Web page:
By now, I’m sure you’re all mostly aware of the Dieselgate scandal that’s been plaguing Volkswagen. As it turns out, they were using defeat software to pass emissions testing in the United States on their diesel vehicles. There are now talks of fines, lawsuits, and even the company not surviving.

Volkswagen will survive. As a company, they have many different brands under their umbrella, including the extremely-profitable Porsche nameplate. Sure, their financials are going to take a big hit, but they’ll live.

When the emerge from the crisis, they’re going to be plagued with a few problems. One of those is regaining the public’s trust, especially with their diesel models. But the problems Volkswagen has aren’t limited to cheating on diesel emissions testing, but far bigger.

They sell too many different vehicles in the United States. They lack focus. Just take a look at all of the cars you can current buy from the Volkswagen nameplate today;

  • Jetta
  • Passat
  • CC
  • Beetle
  • Golf
  • Golf GTI
  • Golf R
  • e-Golf
  • Tiguan
  • Touareg
  • Golf Sportwagen
  • Beetle Convertible
  • EOS (though that’s officially dead)

That’s a lot of cars. Now Volkswagen draws a distinction between the different Golf variants. If we were to combine them together, as well as combine the Beetles into one category, that’s still 8 different vehicles on sale in the United States.

Additionally, of all of those Volkswagen models, only two of them qualify as a crossover or SUV. The rest are cars. Additionally, all of those Golf models and variants are hatchbacks, which despite their practicality, don’t sell well in the United States.

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One of the fastest-growing, smaller marques in the United States is Subaru. Here’s a look at their lineup;

  • BRZ
  • Impreza
  • WRX
  • Legacy
  • Forester
  • XV Crosstrek
  • XV Crosstrek Hybrid
  • Outback

If you combine the two XV Crosstrek’s, that’s 7 different models. Yes, that’s only one less, but it’s important to also note that the WRX is basically an Impreza, but a bit sportier. Subaru makes a distinction, of course, so we’re going to count it here, but in my own mind there’s really only 6 different models.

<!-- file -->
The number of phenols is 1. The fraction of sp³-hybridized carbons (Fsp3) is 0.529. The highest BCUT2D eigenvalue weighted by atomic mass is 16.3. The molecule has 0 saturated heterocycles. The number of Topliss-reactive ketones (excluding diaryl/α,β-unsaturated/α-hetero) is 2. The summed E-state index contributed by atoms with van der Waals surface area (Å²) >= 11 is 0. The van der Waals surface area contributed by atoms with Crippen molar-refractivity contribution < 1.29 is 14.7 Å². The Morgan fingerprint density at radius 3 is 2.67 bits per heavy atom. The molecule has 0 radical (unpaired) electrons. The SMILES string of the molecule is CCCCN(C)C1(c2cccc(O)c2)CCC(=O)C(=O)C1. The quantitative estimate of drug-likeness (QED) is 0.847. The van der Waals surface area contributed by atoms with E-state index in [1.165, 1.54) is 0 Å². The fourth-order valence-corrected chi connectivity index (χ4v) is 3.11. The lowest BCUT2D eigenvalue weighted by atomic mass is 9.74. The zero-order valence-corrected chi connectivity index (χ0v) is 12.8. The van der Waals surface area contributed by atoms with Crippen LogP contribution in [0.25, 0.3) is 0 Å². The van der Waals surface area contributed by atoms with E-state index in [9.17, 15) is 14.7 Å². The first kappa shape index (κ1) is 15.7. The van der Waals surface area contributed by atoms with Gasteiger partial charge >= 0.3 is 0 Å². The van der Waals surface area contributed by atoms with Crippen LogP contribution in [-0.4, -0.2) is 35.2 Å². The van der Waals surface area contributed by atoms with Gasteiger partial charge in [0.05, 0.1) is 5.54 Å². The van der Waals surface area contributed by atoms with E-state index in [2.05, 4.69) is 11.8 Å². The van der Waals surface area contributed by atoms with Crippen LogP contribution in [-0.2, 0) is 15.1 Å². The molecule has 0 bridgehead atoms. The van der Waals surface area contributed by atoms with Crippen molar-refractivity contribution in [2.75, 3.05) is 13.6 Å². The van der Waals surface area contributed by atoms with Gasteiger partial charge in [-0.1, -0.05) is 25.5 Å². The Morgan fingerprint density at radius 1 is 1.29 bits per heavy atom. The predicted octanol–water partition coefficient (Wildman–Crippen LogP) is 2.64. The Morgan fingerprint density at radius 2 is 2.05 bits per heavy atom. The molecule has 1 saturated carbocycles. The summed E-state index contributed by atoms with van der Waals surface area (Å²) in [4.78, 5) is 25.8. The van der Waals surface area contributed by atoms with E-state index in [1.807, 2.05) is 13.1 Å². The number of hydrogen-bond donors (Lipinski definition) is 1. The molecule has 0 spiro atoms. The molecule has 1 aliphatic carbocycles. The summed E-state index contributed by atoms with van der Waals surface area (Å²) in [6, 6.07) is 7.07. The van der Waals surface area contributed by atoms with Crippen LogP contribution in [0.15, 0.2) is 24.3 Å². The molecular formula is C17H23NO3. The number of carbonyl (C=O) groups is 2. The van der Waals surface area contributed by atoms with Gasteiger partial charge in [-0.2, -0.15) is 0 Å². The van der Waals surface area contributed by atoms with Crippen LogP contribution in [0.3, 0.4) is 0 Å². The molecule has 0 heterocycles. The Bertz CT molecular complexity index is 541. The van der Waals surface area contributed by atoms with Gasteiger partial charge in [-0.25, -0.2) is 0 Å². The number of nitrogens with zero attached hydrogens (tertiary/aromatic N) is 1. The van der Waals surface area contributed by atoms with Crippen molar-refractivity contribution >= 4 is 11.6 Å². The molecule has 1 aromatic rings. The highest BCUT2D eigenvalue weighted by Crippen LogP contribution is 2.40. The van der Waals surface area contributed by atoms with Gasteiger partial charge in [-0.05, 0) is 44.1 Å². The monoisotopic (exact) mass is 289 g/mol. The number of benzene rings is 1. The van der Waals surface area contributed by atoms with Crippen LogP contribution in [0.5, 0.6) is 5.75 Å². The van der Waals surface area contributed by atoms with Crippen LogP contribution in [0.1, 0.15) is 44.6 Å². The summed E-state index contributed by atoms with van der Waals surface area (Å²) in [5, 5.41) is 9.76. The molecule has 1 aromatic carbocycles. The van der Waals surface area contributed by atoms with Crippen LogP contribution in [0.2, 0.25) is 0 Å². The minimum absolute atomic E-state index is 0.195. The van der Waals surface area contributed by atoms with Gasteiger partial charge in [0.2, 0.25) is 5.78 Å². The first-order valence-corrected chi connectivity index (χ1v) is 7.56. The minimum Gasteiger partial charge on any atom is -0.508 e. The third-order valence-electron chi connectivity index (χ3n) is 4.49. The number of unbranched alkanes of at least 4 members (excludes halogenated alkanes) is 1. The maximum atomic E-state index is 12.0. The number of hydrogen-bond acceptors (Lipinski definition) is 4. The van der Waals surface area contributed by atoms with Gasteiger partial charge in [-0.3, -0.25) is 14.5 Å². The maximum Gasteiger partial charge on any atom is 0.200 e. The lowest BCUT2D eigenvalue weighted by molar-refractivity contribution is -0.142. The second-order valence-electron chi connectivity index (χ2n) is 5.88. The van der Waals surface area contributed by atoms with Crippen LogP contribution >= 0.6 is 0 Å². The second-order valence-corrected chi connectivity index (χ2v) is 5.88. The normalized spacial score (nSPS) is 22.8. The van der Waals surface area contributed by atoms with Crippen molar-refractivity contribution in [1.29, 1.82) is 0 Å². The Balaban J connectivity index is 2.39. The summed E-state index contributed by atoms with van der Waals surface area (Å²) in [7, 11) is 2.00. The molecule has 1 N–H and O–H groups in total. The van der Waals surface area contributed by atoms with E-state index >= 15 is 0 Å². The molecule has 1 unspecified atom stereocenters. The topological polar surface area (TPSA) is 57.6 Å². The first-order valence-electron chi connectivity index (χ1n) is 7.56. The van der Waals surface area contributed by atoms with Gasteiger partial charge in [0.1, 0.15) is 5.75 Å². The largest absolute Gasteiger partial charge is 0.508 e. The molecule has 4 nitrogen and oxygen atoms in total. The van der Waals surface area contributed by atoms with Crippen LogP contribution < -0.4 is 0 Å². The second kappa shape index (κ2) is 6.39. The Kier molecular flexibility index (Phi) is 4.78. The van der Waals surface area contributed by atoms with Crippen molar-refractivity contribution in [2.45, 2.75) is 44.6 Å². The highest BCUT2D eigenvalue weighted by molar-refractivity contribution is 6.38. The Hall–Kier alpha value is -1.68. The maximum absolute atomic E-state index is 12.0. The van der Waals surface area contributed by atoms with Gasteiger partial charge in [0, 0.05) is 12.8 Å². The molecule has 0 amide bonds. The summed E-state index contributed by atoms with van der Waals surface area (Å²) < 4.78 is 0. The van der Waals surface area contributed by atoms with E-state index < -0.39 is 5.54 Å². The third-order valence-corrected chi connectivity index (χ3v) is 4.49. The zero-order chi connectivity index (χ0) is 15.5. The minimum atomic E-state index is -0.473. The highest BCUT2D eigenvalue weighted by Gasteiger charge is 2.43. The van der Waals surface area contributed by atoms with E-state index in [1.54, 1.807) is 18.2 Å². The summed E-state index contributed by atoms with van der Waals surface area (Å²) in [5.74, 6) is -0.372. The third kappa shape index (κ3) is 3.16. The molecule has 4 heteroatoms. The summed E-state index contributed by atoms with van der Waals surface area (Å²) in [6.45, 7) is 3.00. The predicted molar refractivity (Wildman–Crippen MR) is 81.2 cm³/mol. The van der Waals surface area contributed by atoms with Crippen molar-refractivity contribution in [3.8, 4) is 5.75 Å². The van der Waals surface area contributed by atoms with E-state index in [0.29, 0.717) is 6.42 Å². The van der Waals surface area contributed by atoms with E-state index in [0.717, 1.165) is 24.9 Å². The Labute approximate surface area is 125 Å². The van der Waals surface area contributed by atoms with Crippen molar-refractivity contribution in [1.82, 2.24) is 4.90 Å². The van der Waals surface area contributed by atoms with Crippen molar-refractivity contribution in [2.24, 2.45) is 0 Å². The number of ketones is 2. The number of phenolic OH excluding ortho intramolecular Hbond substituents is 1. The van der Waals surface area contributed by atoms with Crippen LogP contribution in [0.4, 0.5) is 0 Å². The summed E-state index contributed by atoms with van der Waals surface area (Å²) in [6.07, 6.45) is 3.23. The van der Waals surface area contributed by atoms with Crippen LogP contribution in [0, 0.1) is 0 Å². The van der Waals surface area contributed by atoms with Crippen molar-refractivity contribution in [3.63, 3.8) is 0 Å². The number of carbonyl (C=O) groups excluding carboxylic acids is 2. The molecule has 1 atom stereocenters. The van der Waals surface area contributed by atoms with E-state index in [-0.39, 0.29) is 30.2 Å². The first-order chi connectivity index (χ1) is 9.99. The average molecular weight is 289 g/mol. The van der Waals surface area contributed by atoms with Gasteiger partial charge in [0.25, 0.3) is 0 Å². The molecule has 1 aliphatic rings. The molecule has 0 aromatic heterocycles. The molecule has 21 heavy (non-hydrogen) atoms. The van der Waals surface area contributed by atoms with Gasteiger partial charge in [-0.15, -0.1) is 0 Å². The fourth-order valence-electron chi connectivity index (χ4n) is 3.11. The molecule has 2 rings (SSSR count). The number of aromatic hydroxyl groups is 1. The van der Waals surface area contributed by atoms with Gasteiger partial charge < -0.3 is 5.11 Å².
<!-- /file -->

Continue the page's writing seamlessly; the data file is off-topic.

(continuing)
Three of those models are considered crossovers, and the Impreza also comes in a hatchback if you want or need the extra space. Also, Subaru has one dedicated sports car in the BRZ. So their success has allowed them to play in a more niche marketplace with the BRZ.

So here’s the suggestions I have for model focus. Some of these I don’t even like suggesting, as they would be killing cars I legitimately like and would buy, but I’m an enthusiast so that makes me in the minority.

The new VW lineup should look like this;

  • Jetta
  • Passat
  • Tiguan
  • Touareg
  • Beetle (coupe and convertible)

That’s it. As much as I adore the Golf, and would buy it (or a variant of it) in a heartbeat, hatchbacks just don’t sell in large enough numbers here in the United States for them to be worried about selling them here.

The Passat is growing in size enough that a car like the CC really isn’t necessary. If people want a car like that, there are other VW properties that has the car for them.

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Both of the crossovers need to stay. If there is one additional crossover-style vehicle they could add that’s in the pipeline, the VW Golf Sportwagen Alltrack. Why does this 5-door Golf get a pass? Because it’s jacked up in the air to resemble a crossover, which will make it comparable to Subaru’s Outback.

VW also will need to continue spending money developing advanced hybrid systems. There’s no telling of the public will accept a VW diesel after this, so an alternative fuel saving method might be needed. Also, work should continue on bettering their gasoline engines for improved efficiency.

While quality has come a long way in the past few years, they need to continue to work to make it better. There’s still a stigma around German car ownership that exists due to a lot of people being burned in the past. How about pull a Hyundai and over a 10 year warranty? It worked for them.

Finally, don’t lose the focus on making fun to drive cars. While in the short term, I’m suggesting they end such performance machines as the GTI and Golf R in favor of more pedestrian transportation, that doesn’t mean the cars should be boring. There’s already a company that makes high quality, luxurious, basic transportation, and they’re named Toyota.

Once sales pick up, then look at bringing the Golf back into the mix. Or if VW is insistent on having a performance car, keep the GTI in the mix while nixing the rest of the Golfs.

Once VW gets focus on their product lineup, then they need to start promoting the hell out of their products. In the part of the country where I live, the Tiguan and Touareg should be plastered everywhere, and they aren’t.

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Ultimately, is this the answer to fix Volkswagen’s woes? I don’t know. But they’re going to need a laser-focused plan to rebuild in the United States and this is as good of one as any.

What do you think? Sound off in the comments below.

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